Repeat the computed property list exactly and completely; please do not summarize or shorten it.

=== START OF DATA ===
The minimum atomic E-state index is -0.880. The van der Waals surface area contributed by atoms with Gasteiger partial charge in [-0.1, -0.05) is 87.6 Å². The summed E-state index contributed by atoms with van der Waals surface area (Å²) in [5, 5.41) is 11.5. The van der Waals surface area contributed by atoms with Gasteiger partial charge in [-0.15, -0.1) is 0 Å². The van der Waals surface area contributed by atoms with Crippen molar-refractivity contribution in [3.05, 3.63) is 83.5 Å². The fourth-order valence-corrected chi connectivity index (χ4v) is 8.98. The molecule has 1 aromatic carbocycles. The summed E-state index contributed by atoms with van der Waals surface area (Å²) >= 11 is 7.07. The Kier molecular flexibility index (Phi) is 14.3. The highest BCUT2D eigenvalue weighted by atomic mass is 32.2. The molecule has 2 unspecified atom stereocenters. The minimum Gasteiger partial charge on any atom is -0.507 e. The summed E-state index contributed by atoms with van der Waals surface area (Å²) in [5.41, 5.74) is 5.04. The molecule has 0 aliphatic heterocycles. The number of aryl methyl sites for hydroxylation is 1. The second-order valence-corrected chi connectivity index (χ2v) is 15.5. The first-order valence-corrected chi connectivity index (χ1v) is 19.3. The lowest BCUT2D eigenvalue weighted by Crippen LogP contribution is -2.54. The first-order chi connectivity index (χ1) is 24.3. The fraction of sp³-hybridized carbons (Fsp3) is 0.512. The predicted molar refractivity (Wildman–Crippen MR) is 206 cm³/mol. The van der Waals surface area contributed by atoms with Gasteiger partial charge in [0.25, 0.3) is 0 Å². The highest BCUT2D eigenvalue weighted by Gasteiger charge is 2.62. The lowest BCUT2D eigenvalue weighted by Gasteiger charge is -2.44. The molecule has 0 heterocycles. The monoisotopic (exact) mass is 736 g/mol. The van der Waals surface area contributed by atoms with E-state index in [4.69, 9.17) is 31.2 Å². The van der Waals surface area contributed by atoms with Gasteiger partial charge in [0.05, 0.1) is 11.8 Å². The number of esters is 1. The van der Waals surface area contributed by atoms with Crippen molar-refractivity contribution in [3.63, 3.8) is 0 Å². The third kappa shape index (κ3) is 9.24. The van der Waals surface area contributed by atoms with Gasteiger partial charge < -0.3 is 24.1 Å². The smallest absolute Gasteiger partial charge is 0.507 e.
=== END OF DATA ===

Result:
The minimum atomic E-state index is -0.880. The van der Waals surface area contributed by atoms with Gasteiger partial charge in [-0.1, -0.05) is 87.6 Å². The summed E-state index contributed by atoms with van der Waals surface area (Å²) in [5, 5.41) is 11.5. The van der Waals surface area contributed by atoms with Gasteiger partial charge in [-0.15, -0.1) is 0 Å². The van der Waals surface area contributed by atoms with Crippen molar-refractivity contribution in [3.05, 3.63) is 83.5 Å². The fourth-order valence-corrected chi connectivity index (χ4v) is 8.98. The molecule has 1 aromatic carbocycles. The summed E-state index contributed by atoms with van der Waals surface area (Å²) >= 11 is 7.07. The Kier molecular flexibility index (Phi) is 14.3. The highest BCUT2D eigenvalue weighted by atomic mass is 32.2. The molecule has 2 unspecified atom stereocenters. The minimum Gasteiger partial charge on any atom is -0.507 e. The summed E-state index contributed by atoms with van der Waals surface area (Å²) in [5.41, 5.74) is 5.04. The molecule has 0 aliphatic heterocycles. The number of aryl methyl sites for hydroxylation is 1. The second-order valence-corrected chi connectivity index (χ2v) is 15.5. The first-order valence-corrected chi connectivity index (χ1v) is 19.3. The lowest BCUT2D eigenvalue weighted by Crippen LogP contribution is -2.54. The first-order chi connectivity index (χ1) is 24.3. The fraction of sp³-hybridized carbons (Fsp3) is 0.512. The predicted molar refractivity (Wildman–Crippen MR) is 206 cm³/mol. The van der Waals surface area contributed by atoms with Gasteiger partial charge in [0.25, 0.3) is 0 Å². The highest BCUT2D eigenvalue weighted by Gasteiger charge is 2.62. The lowest BCUT2D eigenvalue weighted by Gasteiger charge is -2.44. The molecule has 0 heterocycles. The monoisotopic (exact) mass is 736 g/mol. The van der Waals surface area contributed by atoms with E-state index in [4.69, 9.17) is 31.2 Å². The van der Waals surface area contributed by atoms with Gasteiger partial charge in [0.05, 0.1) is 11.8 Å². The number of esters is 1. The van der Waals surface area contributed by atoms with Crippen molar-refractivity contribution in [3.63, 3.8) is 0 Å². The third kappa shape index (κ3) is 9.24. The van der Waals surface area contributed by atoms with Gasteiger partial charge < -0.3 is 24.1 Å². The smallest absolute Gasteiger partial charge is 0.507 e.